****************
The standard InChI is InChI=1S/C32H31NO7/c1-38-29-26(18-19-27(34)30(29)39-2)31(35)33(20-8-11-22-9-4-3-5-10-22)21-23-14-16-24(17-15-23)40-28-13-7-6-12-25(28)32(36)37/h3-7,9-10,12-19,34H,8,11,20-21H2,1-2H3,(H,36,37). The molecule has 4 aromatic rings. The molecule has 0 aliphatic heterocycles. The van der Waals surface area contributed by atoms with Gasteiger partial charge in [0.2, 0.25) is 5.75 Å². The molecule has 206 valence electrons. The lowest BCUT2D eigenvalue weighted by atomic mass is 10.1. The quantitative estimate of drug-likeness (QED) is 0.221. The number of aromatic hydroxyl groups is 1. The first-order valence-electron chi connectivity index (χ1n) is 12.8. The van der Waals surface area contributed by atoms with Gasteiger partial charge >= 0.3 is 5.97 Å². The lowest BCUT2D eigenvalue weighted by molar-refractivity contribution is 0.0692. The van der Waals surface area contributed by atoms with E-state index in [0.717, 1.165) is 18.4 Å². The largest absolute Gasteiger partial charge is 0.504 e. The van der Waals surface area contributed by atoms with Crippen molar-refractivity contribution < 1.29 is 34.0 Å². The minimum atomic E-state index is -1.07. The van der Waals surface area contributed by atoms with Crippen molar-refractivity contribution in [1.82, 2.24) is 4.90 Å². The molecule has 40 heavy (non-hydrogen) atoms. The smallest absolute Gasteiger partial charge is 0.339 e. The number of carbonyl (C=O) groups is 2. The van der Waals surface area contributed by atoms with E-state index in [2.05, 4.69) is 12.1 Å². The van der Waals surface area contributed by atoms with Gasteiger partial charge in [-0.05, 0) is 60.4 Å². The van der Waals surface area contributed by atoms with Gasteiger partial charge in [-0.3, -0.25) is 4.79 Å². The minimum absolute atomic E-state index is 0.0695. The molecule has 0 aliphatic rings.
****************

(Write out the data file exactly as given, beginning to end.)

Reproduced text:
The standard InChI is InChI=1S/C32H31NO7/c1-38-29-26(18-19-27(34)30(29)39-2)31(35)33(20-8-11-22-9-4-3-5-10-22)21-23-14-16-24(17-15-23)40-28-13-7-6-12-25(28)32(36)37/h3-7,9-10,12-19,34H,8,11,20-21H2,1-2H3,(H,36,37). The molecule has 4 aromatic rings. The molecule has 0 aliphatic heterocycles. The van der Waals surface area contributed by atoms with Gasteiger partial charge in [0.2, 0.25) is 5.75 Å². The molecule has 206 valence electrons. The lowest BCUT2D eigenvalue weighted by atomic mass is 10.1. The quantitative estimate of drug-likeness (QED) is 0.221. The number of aromatic hydroxyl groups is 1. The first-order valence-electron chi connectivity index (χ1n) is 12.8. The van der Waals surface area contributed by atoms with Gasteiger partial charge >= 0.3 is 5.97 Å². The lowest BCUT2D eigenvalue weighted by molar-refractivity contribution is 0.0692. The van der Waals surface area contributed by atoms with E-state index in [0.717, 1.165) is 18.4 Å². The largest absolute Gasteiger partial charge is 0.504 e. The van der Waals surface area contributed by atoms with Crippen molar-refractivity contribution < 1.29 is 34.0 Å². The minimum atomic E-state index is -1.07. The van der Waals surface area contributed by atoms with Crippen molar-refractivity contribution in [1.82, 2.24) is 4.90 Å². The molecule has 40 heavy (non-hydrogen) atoms. The smallest absolute Gasteiger partial charge is 0.339 e. The number of carbonyl (C=O) groups is 2. The van der Waals surface area contributed by atoms with E-state index in [2.05, 4.69) is 12.1 Å². The van der Waals surface area contributed by atoms with Gasteiger partial charge in [-0.05, 0) is 60.4 Å². The van der Waals surface area contributed by atoms with Gasteiger partial charge in [-0.3, -0.25) is 4.79 Å². The minimum absolute atomic E-state index is 0.0695. The molecule has 0 aliphatic rings.